A few days after the typhoon left the region, the situation in the areas affected is said to be getting worse. The death toll is said to be an estimated 10,000 and the losses to the region’s economy is still inestimable at this time. Some people who lost their homes and loved ones are said be going mad from desperation. In some parts, the condition can be described as total anarchy with business establishments and private homes being looted and ransacked. There are many people who are calling for the President to call for martial law. While declaring one might be justified, it is not a solution for the people who are hungry, thirsty, tired and lost. They need immediate relief goods to stay strong and fight-off the diseases that will come next due to the rotting corpses everywhere.

At this point, I don’t think I can blame the people who break-in to supermarkets to get some food, drink and other essential necessities. While it is not right to steal other people’s property, it could be days or weeks before relief goods could reach them based on government agencies’ past record of turtle speed operations during crises. The people who are watching the events unfold from their television sets can only imagine the effects of being tired and hungry. Even just one day of missing food and water can wreak havoc on a person’s mental faculties. As one resident put it, the people have lost all their dignity:

On the outskirts of Tacloban, a coastal eastern city of 220,000 where tsunami-like waves destroyed many buildings, Edward Gualberto accidentally stepped on bodies as he raided the wreckage of a home.

Wearing nothing but a pair of red basketball trousers, the father-of-four and village councillor apologised for his shabby appearance and for stealing from the dead.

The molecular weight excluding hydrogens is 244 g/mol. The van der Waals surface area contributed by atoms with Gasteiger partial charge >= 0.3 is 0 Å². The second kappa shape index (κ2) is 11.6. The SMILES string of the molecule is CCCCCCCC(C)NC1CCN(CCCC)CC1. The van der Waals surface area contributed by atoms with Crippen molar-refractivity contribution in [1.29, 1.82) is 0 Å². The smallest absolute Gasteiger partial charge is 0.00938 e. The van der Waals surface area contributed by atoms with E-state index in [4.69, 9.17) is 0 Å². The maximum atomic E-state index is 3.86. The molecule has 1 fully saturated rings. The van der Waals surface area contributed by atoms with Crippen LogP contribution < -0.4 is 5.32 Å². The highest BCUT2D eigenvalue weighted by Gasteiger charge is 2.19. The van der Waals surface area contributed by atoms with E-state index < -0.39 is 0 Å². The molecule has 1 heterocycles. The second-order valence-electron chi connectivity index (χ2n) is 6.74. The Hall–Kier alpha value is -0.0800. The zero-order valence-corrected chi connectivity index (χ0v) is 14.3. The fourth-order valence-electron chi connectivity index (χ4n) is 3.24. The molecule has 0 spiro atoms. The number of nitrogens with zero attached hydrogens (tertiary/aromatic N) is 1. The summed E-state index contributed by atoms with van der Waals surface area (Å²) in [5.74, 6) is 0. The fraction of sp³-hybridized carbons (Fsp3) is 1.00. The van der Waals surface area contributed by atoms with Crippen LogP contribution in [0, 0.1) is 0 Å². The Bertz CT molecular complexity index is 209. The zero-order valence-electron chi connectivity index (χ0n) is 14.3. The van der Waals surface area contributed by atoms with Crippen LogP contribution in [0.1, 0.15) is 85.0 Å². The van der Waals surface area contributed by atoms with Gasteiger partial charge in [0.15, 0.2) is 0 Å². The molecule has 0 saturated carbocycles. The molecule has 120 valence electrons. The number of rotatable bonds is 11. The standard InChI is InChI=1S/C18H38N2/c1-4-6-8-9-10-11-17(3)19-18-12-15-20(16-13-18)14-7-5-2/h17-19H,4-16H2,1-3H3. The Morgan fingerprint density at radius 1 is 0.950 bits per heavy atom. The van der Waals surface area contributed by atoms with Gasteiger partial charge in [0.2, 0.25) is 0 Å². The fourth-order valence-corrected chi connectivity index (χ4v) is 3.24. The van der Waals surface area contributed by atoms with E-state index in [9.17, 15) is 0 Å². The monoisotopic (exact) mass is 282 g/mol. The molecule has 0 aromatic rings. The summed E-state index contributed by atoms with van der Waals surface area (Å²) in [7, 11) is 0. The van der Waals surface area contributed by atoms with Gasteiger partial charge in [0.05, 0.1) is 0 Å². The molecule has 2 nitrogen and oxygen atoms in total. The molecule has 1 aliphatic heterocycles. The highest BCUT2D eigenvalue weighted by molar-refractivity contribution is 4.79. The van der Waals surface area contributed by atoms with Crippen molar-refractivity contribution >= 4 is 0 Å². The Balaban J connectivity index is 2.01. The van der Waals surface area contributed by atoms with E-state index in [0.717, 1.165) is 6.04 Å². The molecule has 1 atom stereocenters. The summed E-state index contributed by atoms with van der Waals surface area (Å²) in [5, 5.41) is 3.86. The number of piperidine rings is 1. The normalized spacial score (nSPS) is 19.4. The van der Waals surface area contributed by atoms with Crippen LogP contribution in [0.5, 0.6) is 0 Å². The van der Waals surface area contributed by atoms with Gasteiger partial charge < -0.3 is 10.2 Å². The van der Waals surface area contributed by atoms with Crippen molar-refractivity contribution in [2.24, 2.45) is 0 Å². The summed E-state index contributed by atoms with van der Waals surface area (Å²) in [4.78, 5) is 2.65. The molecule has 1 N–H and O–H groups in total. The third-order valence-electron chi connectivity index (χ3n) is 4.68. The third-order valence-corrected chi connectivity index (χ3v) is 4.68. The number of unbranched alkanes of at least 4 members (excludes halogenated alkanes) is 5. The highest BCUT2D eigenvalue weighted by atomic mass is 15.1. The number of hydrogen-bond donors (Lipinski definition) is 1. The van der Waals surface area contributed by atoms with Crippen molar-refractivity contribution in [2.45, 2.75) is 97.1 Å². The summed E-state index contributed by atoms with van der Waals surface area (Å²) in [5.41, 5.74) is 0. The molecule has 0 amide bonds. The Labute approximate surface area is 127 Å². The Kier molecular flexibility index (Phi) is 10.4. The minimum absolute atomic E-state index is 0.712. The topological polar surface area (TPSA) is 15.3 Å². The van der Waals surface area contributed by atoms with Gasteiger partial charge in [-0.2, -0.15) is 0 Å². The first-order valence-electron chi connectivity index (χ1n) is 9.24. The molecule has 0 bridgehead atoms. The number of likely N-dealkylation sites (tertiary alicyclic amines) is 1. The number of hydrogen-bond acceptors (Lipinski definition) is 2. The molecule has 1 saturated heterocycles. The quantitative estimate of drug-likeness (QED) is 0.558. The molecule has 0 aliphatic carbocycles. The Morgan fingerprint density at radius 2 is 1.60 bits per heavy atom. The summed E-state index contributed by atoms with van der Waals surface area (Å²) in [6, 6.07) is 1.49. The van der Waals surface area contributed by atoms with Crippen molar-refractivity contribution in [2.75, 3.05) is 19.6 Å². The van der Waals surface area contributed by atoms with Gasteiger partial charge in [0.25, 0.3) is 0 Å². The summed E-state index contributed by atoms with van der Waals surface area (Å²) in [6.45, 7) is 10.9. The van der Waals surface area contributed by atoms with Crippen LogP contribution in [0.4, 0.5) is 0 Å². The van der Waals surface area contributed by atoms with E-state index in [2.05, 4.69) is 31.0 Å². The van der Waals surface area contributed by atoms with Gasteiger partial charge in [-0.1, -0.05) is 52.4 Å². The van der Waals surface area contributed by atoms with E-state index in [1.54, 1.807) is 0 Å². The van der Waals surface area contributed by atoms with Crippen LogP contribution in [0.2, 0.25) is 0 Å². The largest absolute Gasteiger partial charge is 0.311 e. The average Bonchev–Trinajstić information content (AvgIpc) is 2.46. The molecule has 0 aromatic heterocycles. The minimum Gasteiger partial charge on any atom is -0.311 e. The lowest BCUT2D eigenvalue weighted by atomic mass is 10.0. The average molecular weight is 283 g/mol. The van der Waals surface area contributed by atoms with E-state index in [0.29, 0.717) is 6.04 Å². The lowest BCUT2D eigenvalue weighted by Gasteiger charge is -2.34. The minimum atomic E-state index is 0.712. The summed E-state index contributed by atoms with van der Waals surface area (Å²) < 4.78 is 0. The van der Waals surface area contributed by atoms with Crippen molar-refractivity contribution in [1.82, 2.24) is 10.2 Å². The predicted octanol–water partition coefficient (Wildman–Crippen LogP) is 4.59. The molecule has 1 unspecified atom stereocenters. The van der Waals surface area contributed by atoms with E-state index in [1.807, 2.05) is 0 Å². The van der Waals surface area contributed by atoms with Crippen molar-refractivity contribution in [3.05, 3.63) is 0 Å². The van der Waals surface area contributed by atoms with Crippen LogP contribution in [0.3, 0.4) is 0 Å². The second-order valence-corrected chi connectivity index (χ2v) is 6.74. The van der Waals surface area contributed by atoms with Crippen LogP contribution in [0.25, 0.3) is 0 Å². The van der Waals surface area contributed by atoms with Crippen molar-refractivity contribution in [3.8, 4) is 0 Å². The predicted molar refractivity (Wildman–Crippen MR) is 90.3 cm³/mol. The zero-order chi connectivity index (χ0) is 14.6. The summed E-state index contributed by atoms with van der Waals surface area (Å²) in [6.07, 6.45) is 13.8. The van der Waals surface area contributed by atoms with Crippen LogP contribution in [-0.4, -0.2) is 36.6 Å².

Empty coffins lie on a street near houses damaged after super Typhoon Haiyan battered Tacloban city.

“I am a decent person. But if you have not eaten in three days, you do shameful things to survive,” Gualberto told AFP as he dug canned goods from the debris and flies swarmed over the bodies.

“We have no food, we need water and other things to survive.”

“This typhoon has stripped us of our dignity… but I still have my family and I am thankful for that.”

Leyte Rep. Ferdinand Romualdez: 'not the time to have a blame-game'
Leyte Rep. Ferdinand Romualdez: ‘not the time to have a blame-game’
Red Cross Chairman Richard Gordon even claimed in one report that relief goods were mobbed in Tanauan, Leyte. Obviously, the victims of typhoon Yolanda are on survival mode. That should be enough reason for President BS Aquino and his supporters to quit the blame-game for now. Leyte Congressman Ferdinand Romualdez had to emphasize that “now is not the time to have a blame-game”. That is wishful thinking when rabid Aquino supporters are involved. Some of them were even quick to remind people on social media about the congressman’s alleged decadent lifestyle during former President Gloria Arroyo’s term. They just can’t resist bringing-up GMA every chance they get.

There are some who say that they understand President BS Aquino’s frustration and excused him for snapping at one typhoon victim and for walking out of the press conference. But an impatient leader who comes across as someone who is not in control of the situation is not what the people need to see in a crisis. The people need to see a calm and collected commander-in-chief who can lift their spirits up when it is down. As the body count continues to rise, the Filipino people don’t have time for a grandstanding politician who acts like a child having a tantrum because Filipinos have to face a very grim path to recovery.

[Photo courtesy BuzzFeed.com.]

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Post Author: Ilda

In life, things are not always what they seem.